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Granola. By a company called GrandyOats. Now take away the oats and other grains, go “Paleo” with roasted nuts and seeds, and add coffee and coconut. It’s not the stuff of Paleolithic humans, but it has the crunch granola-lovers often crave. It’s a smooth blend, without the bumpy ride of chunky ingredients. You wouldn’t know the oats are missing unless you read the label.

The product is gluten-free, organic, and made in a solar-powered bakery. But given that we usually associate granola with the 1960s commune era — healthy and inexpensive, made by laid-back hippies — adding coffee may seem a contradiction.

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To be sure, the caffeine level is low, but the coffee taste — by adding just the right amount — is unmistakable. There’s also a mild chocolate echo.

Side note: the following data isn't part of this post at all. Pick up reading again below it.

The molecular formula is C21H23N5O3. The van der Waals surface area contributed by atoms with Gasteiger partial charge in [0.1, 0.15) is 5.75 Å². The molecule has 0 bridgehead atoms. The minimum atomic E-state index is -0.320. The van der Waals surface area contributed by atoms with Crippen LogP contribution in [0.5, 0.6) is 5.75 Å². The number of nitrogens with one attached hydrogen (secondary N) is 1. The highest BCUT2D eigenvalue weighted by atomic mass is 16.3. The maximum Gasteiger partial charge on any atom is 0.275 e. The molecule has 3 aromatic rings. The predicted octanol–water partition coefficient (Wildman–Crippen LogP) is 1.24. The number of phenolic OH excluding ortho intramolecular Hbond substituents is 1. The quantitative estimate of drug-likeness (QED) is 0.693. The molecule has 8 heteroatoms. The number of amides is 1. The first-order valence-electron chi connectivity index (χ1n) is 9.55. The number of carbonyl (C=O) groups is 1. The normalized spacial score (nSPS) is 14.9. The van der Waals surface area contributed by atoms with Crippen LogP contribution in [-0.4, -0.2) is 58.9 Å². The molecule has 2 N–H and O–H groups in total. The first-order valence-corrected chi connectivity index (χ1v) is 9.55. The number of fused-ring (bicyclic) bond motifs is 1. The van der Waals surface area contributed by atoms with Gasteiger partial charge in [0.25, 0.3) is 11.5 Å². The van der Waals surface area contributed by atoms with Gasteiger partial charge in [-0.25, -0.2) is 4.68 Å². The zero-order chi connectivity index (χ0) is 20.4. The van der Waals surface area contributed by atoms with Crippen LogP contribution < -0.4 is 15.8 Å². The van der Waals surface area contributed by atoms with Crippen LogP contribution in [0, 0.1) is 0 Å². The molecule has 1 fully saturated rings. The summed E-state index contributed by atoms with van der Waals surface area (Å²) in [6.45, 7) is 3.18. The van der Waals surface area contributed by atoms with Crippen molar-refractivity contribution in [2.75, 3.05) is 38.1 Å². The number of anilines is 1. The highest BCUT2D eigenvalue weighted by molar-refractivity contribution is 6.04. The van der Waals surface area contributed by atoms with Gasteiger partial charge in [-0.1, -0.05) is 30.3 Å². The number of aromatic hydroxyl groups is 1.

This granola lacks the natural sugars that are in oats, and no refined sugars are added. Instead, the touch of sweetness comes from the coconut and maple syrup. It adds up to 5 grams per third of a cup.

The GrandyOats name is confusing unless you are familiar with the company’s other granolas. It’s been in business since 1979, operating in Hiram, Maine. This is the firm’s first non-grain granola. Others in the company’s “Coconola” line feature chocolate and hemp. The coffee crunch recipe took a year to develop, with the help of Cambridge cookbook writer Lise Stern and fair-trade coffee from Wicked Joe. “Early versions were gritty,” says Aaron Anker, the company’s chief granola officer. “We settled on a medium roast, but ground finer than expresso.” Coconola is made in small, 35-pound batches.

Available at Formaggio Kitchen South End, 268 Shawmut Ave., Boston; Boston Organics (a local delivery service) www.bostonorganics.com; and online at: www.grandyoats.com or www.amazon.com. List price is $7.99 for 9 ounces.

RACHEL ELLNER